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Justin Gatlin fires coach, denies doping

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World 100m champion Justin Gatlin fired coach Dennis Mitchell following an undercover investigation reported Tuesday that appeared to show people linked to the sprinter offering to supply performance-enhancing drugs.

“I was shocked and surprised to learn that my coach would have anything to do with even the appearance of these current accusations,” was posted on Gatlin’s Instagram. “I fired him as soon as I found out about this.”

The IAAF’s Athletics Integrity Unit said it is investigating the allegations in conjunction with the United States Anti-Doping Agency. The report was published in Tuesday’s edition of British newspaper The Daily Telegraph.

“These allegations are very serious,” said Brett Clothier, head of the AIU, “and strike at the heart of the integrity of athletics.”

IAAF President Seb Coe said the allegations are “extremely serious.”

The newspaper reported that Mitchell and a track agent, Robert Wagner, met undercover reporters at a training camp in Florida and offered to supply and administer testosterone and human growth hormone for an actor training for a film, for a fee of $250,000.

The newspaper said Mitchell and Wagner were secretly recorded saying the use of banned substances in track was widespread.

Wagner called the newspaper report “deeply flawed” and said it was based on things he said that were not true.

“I made up the comments to impress them, led on by a make-believe scenario,” Wagner said in a statement to The Associated Press. “It was just big talk. I did not actually source or supply the substances the reporters asked for but stupidly claimed I could.”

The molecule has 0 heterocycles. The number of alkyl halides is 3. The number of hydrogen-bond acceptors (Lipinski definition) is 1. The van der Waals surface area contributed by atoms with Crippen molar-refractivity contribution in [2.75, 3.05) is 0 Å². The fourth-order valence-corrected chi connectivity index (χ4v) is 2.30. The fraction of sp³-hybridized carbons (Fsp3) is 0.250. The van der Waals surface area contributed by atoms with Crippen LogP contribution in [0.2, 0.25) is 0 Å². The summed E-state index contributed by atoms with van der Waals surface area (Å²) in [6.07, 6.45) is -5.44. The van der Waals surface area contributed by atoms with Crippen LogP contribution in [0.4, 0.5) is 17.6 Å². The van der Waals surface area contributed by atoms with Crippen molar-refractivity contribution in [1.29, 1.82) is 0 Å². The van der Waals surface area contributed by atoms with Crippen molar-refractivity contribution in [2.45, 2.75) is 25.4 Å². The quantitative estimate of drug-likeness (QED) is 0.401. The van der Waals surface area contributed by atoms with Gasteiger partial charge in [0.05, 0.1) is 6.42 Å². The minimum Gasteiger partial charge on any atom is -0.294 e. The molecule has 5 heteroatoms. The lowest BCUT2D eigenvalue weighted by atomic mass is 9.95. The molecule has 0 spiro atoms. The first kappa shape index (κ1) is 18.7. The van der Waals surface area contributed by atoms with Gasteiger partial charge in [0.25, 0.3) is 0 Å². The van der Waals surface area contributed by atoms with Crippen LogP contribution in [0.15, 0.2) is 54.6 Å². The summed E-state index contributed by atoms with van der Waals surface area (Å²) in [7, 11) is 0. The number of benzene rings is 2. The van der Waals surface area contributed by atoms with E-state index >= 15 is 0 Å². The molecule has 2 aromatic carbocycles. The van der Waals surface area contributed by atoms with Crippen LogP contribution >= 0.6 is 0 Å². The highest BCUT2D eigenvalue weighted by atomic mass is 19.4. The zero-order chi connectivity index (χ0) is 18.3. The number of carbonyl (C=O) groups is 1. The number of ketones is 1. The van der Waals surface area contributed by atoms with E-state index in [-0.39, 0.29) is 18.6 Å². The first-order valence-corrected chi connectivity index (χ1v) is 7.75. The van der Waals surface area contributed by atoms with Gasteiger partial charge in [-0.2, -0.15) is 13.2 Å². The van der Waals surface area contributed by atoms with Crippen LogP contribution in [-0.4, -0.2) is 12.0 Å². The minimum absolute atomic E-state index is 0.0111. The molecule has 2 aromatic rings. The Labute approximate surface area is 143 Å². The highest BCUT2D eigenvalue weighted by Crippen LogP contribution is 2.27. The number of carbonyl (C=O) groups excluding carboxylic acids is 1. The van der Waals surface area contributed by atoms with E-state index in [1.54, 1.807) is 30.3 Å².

Wagner also said he notified the Athletics Integrity Unit of the situation four weeks ago.

The 35-year-old Gatlin, who also won the 2004 Olympic 100m, previously served two doping bans.

“I am not using and have not used PEDs,” was posted on Gatlin’s Instagram. “All legal options are on the table as I will not allow others to lie about me like this. I have no further comments as it is now a legal matter. They will next hear from my lawyer.”

Coe said the IAAF has started to focus on the “influences that surround athletes” and stressed that all support personnel are bound by the governing body’s anti-doping code and integrity code of conduct.

Gatlin served a four-year doping ban from 2006 to 2010 after testing positive for excessive testosterone.

He returned to competition, taking Olympic 100m bronze in 2012 and silver in 2016 behind the now-retired Usain Bolt. He has said he plans to go for the 2020 Tokyo Games.

Gatlin reportedly worked under Mitchell since November 2011.

Mitchell sprinted in the 1988, 1992 and 1996 Olympics and was hit with a two-year ban in 1999 and testified that his coach, Trevor Graham, coerced him into taking growth hormone.

Gatlin was coached by Graham From September 2002 through his 2006 suspension. Graham, the disgraced former coach of Marion Jones and Tim Montgomery, was heavily involved in the BALCO drug scandal.

The Associated Press and NBC Olympic Research contributed to this report.

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USA Gymnastics settles sex abuse lawsuit

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INDIANAPOLIS (AP) — USA Gymnastics has reached a confidential settlement in a Georgia lawsuit that spurred a newspaper investigation into the organization’s practices for reporting child abuse.

A former gymnast filed the lawsuit against USA Gymnastics in 2013, alleging that the organization that trains Olympians received at least four warnings about coach William McCabe, who videotaped her in various states of undress.

The lawsuit revealed that USA Gymnastics wouldn’t forward child sex abuse allegations to authorities unless they were in writing and signed by a victim or a victim’s parent.

A judge in Effingham County, Georgia, dismissed the lawsuit on April 12, according to court records. USA Gymnastics admits no wrongdoing or liability in the settlement, said W. Brian Cornwell of Cornwell & Stevens LLP, the gymnast’s lawyer.